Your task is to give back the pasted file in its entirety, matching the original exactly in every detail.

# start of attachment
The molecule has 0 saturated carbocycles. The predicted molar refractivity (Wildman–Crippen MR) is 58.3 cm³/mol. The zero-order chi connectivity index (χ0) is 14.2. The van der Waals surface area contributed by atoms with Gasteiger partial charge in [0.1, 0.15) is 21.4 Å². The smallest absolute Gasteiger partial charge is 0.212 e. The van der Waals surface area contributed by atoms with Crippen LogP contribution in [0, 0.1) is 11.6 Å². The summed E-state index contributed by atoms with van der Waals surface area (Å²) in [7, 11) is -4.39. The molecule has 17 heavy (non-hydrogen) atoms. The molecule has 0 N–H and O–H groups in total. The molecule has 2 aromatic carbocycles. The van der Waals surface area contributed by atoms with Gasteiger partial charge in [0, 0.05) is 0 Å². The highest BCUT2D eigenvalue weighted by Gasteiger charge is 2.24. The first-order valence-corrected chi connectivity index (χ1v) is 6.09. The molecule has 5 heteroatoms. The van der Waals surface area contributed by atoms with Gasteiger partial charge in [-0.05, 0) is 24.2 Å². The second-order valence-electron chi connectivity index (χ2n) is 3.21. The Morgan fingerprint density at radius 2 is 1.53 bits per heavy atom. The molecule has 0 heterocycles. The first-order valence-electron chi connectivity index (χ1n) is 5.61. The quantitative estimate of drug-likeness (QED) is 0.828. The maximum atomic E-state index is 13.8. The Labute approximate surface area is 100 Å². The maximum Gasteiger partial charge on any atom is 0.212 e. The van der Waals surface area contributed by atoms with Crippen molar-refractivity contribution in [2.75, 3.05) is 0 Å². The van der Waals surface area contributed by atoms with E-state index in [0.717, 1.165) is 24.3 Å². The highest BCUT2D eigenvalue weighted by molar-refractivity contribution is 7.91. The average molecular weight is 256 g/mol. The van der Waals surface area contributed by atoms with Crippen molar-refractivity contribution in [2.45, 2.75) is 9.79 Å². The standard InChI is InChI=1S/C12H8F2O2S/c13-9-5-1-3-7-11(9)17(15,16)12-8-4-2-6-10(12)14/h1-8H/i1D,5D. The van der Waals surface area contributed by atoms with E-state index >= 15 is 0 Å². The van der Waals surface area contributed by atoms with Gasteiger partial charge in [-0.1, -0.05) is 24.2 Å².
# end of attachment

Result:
The molecule has 0 saturated carbocycles. The predicted molar refractivity (Wildman–Crippen MR) is 58.3 cm³/mol. The zero-order chi connectivity index (χ0) is 14.2. The van der Waals surface area contributed by atoms with Gasteiger partial charge in [0.1, 0.15) is 21.4 Å². The smallest absolute Gasteiger partial charge is 0.212 e. The van der Waals surface area contributed by atoms with Crippen LogP contribution in [0, 0.1) is 11.6 Å². The summed E-state index contributed by atoms with van der Waals surface area (Å²) in [7, 11) is -4.39. The molecule has 17 heavy (non-hydrogen) atoms. The molecule has 0 N–H and O–H groups in total. The molecule has 2 aromatic carbocycles. The van der Waals surface area contributed by atoms with Gasteiger partial charge in [0, 0.05) is 0 Å². The highest BCUT2D eigenvalue weighted by Gasteiger charge is 2.24. The first-order valence-corrected chi connectivity index (χ1v) is 6.09. The molecule has 5 heteroatoms. The van der Waals surface area contributed by atoms with Gasteiger partial charge in [-0.05, 0) is 24.2 Å². The second-order valence-electron chi connectivity index (χ2n) is 3.21. The Morgan fingerprint density at radius 2 is 1.53 bits per heavy atom. The molecule has 0 heterocycles. The first-order valence-electron chi connectivity index (χ1n) is 5.61. The quantitative estimate of drug-likeness (QED) is 0.828. The maximum atomic E-state index is 13.8. The Labute approximate surface area is 100 Å². The maximum Gasteiger partial charge on any atom is 0.212 e. The van der Waals surface area contributed by atoms with Crippen molar-refractivity contribution in [2.75, 3.05) is 0 Å². The van der Waals surface area contributed by atoms with E-state index in [0.717, 1.165) is 24.3 Å². The highest BCUT2D eigenvalue weighted by molar-refractivity contribution is 7.91. The average molecular weight is 256 g/mol. The van der Waals surface area contributed by atoms with Crippen molar-refractivity contribution in [2.45, 2.75) is 9.79 Å². The standard InChI is InChI=1S/C12H8F2O2S/c13-9-5-1-3-7-11(9)17(15,16)12-8-4-2-6-10(12)14/h1-8H/i1D,5D. The van der Waals surface area contributed by atoms with E-state index >= 15 is 0 Å². The van der Waals surface area contributed by atoms with Gasteiger partial charge in [-0.1, -0.05) is 24.2 Å².